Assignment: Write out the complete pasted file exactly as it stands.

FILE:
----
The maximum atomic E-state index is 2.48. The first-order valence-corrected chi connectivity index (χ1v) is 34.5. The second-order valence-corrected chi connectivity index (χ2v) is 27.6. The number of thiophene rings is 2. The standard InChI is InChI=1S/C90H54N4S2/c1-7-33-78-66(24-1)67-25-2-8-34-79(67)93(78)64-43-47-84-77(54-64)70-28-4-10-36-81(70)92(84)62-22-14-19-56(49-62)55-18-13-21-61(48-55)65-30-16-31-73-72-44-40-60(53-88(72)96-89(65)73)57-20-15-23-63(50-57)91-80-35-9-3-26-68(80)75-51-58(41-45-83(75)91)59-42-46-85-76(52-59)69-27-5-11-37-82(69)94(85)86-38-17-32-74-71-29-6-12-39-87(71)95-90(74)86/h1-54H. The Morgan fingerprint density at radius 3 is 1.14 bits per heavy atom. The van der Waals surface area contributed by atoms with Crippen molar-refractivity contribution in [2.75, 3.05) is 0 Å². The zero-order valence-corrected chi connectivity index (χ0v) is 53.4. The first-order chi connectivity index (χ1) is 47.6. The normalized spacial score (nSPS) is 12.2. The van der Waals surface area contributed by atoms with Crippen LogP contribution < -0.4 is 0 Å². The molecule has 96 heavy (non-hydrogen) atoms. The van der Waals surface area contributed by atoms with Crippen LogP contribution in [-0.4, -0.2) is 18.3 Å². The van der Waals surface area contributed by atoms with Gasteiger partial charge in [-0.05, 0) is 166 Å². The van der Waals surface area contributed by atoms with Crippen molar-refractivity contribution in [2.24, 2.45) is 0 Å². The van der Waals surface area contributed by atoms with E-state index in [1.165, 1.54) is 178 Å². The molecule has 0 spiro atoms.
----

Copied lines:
The maximum atomic E-state index is 2.48. The first-order valence-corrected chi connectivity index (χ1v) is 34.5. The second-order valence-corrected chi connectivity index (χ2v) is 27.6. The number of thiophene rings is 2. The standard InChI is InChI=1S/C90H54N4S2/c1-7-33-78-66(24-1)67-25-2-8-34-79(67)93(78)64-43-47-84-77(54-64)70-28-4-10-36-81(70)92(84)62-22-14-19-56(49-62)55-18-13-21-61(48-55)65-30-16-31-73-72-44-40-60(53-88(72)96-89(65)73)57-20-15-23-63(50-57)91-80-35-9-3-26-68(80)75-51-58(41-45-83(75)91)59-42-46-85-76(52-59)69-27-5-11-37-82(69)94(85)86-38-17-32-74-71-29-6-12-39-87(71)95-90(74)86/h1-54H. The Morgan fingerprint density at radius 3 is 1.14 bits per heavy atom. The van der Waals surface area contributed by atoms with Crippen molar-refractivity contribution in [2.75, 3.05) is 0 Å². The zero-order valence-corrected chi connectivity index (χ0v) is 53.4. The first-order chi connectivity index (χ1) is 47.6. The normalized spacial score (nSPS) is 12.2. The van der Waals surface area contributed by atoms with Crippen LogP contribution < -0.4 is 0 Å². The molecule has 96 heavy (non-hydrogen) atoms. The van der Waals surface area contributed by atoms with Crippen LogP contribution in [-0.4, -0.2) is 18.3 Å². The van der Waals surface area contributed by atoms with Gasteiger partial charge in [-0.05, 0) is 166 Å². The van der Waals surface area contributed by atoms with Crippen molar-refractivity contribution in [2.24, 2.45) is 0 Å². The van der Waals surface area contributed by atoms with E-state index in [1.165, 1.54) is 178 Å². The molecule has 0 spiro atoms.